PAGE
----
Australia is about to get a national online ID system — the Digital ID — which promises to improve the security and privacy of data online. However, concerns among Australians persist.

In just a few months, Australians will have access to a new form of ID, which aims to make identification online much safer. It’s called the Digital ID, and it will form a cornerstone of the government’s strategy to improve the security of data for Australians online.

The Digital ID is the cumulation of a five-year, AUD $200 million (USD $134.18 million) investment as an effort to alleviate security concerns over the amount of data Australians give to companies to prove who they are online.

As a pilot and proof of concept, the Australian Taxation Office and Australia Post previously released smaller applications, but the Digital ID will go far beyond the scope of those and be an all-of-nation holistic approach to identity online. It will be a national identification tool that agencies and, eventually, private companies will use as a proof of identity verification without exposing users’ sensitive data to the organisation they’re interacting with.

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What information will be held behind the Digital ID?

The Digital ID will have several different levels of “strength,” depending on how much data is put behind it. Essentially, the Australian government intends to allow its citizens to put all forms of government-identifiable data behind the Digital ID. This will include birth certificates, marriage certificates, tax returns, medical histories, biometrics and passport and driver’s licence details.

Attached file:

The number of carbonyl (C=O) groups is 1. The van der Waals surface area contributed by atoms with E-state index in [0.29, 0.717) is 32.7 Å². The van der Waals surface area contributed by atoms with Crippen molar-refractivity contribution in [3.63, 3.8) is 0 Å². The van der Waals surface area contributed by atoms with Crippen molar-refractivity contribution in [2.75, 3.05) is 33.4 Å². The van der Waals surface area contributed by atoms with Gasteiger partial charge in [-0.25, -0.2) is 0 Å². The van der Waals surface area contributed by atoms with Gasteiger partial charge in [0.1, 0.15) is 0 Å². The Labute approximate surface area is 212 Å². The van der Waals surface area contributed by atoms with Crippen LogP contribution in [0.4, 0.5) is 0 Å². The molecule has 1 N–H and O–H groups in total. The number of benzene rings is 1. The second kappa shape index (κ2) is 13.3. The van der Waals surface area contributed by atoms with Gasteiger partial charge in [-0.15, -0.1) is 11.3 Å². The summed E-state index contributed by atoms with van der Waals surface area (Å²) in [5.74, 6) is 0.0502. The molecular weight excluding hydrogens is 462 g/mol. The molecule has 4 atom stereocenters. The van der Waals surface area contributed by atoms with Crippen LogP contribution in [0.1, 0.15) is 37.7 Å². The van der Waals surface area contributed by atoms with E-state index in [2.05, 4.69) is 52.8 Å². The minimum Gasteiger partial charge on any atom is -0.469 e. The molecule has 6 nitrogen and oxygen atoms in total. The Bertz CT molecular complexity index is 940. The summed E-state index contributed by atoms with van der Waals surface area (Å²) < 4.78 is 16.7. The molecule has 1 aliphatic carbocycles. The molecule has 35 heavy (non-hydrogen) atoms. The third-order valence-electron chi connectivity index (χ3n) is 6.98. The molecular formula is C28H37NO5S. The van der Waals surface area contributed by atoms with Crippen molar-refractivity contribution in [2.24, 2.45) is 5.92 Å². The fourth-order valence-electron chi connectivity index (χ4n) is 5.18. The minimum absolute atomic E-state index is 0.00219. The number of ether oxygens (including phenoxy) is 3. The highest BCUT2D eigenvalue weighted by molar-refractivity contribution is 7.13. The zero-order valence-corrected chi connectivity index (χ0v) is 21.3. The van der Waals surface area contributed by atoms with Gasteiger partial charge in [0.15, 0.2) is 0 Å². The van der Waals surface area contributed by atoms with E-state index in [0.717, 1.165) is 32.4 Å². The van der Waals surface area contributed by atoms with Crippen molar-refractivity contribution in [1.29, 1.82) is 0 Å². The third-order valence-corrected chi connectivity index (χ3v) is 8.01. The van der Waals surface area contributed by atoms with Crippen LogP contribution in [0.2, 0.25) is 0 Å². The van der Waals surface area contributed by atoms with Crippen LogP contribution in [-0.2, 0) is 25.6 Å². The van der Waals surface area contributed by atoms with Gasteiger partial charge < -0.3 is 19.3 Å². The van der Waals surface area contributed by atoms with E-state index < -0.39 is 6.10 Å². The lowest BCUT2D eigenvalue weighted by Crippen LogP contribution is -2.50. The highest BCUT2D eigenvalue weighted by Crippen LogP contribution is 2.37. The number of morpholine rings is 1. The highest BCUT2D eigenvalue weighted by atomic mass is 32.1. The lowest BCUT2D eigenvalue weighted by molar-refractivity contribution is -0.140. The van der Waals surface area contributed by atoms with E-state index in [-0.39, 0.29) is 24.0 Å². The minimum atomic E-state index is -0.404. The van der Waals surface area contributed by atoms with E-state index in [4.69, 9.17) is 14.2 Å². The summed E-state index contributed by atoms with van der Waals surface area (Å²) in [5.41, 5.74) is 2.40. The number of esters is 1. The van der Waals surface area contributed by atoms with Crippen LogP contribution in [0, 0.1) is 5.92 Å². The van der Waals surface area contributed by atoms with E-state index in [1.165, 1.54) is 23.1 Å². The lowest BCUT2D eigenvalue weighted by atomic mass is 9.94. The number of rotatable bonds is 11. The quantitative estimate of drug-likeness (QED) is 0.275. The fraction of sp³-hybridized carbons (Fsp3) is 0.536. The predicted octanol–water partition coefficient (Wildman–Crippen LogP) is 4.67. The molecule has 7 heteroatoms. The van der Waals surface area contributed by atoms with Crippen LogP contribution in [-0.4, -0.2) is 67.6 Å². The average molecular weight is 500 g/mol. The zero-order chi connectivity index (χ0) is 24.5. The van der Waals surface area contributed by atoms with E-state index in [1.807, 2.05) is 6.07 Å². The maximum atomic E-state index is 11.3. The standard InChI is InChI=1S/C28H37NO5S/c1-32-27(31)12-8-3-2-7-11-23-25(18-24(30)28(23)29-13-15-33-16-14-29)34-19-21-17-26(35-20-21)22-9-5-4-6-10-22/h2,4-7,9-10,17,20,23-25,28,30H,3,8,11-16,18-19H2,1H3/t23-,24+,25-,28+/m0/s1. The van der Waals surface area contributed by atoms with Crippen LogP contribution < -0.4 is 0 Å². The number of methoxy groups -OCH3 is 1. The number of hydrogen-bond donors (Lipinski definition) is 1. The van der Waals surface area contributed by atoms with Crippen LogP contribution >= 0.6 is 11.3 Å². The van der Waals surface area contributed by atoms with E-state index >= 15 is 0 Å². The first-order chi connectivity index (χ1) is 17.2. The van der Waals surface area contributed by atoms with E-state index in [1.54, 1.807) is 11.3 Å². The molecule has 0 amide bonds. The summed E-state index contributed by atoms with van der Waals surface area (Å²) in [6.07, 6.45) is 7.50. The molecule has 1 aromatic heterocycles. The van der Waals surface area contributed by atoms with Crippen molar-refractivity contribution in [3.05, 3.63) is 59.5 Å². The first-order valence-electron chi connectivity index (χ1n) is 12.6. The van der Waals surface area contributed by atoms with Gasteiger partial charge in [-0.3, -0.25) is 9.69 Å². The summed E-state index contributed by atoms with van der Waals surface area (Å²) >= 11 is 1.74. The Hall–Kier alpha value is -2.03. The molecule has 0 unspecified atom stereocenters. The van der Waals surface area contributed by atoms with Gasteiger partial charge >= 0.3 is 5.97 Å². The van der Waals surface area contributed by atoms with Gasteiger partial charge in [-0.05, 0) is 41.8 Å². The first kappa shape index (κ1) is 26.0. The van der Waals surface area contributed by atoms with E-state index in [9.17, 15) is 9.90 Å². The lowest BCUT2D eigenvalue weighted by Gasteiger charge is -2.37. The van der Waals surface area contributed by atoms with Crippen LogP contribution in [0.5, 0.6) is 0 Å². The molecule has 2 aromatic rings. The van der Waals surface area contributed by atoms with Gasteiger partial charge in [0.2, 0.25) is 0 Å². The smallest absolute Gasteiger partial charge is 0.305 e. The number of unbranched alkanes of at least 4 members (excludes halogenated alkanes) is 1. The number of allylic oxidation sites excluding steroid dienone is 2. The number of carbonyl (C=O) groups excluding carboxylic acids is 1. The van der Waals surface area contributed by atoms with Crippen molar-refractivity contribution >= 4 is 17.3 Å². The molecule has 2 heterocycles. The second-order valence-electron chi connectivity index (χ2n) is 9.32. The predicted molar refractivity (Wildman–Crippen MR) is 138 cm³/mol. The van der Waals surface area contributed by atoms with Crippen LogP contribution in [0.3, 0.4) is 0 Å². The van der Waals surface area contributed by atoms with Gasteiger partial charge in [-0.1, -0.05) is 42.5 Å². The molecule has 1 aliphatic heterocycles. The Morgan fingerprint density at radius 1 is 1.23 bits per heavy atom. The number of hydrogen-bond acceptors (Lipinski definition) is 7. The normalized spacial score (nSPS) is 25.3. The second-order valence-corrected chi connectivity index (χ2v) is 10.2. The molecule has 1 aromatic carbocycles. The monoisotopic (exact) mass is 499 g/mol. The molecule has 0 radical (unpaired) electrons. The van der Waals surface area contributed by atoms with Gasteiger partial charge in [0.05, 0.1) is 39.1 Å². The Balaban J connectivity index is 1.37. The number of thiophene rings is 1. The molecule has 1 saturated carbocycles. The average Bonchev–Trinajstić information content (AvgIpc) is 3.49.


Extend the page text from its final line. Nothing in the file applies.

SEE: Australia’s cyber shields strategy could depend on stringent data governance.

In the early stages, this will be a service for Australians to interact with government agencies with, but in the longer term, the plan is to open it up to the private sector too.

What Australian organisations and IT pros will need to do

The Digital ID system itself will be built in collaboration with the private sector. To be part of The Australian Government Digital ID System, Digital ID providers — such as the Australian Government’s Digital ID provider myGovID — must be accredited to demonstrate they meet high standards for privacy, cyber security, fraud control and more.

There also needs to be a commitment to maintaining privacy: Digital ID providers within the Australian Government Digital ID System can’t track which services individuals access — this is a privacy and security protection built into the Australian Government Digital ID System — and must ensure data is stored, transmitted and disposed of securely. Particularly once the Digital ID is opened up as a form of verification for private companies, the Government is committed to ensuring no one can use it to track a person’s digital footprint, so there will be tough structures implemented in that regard.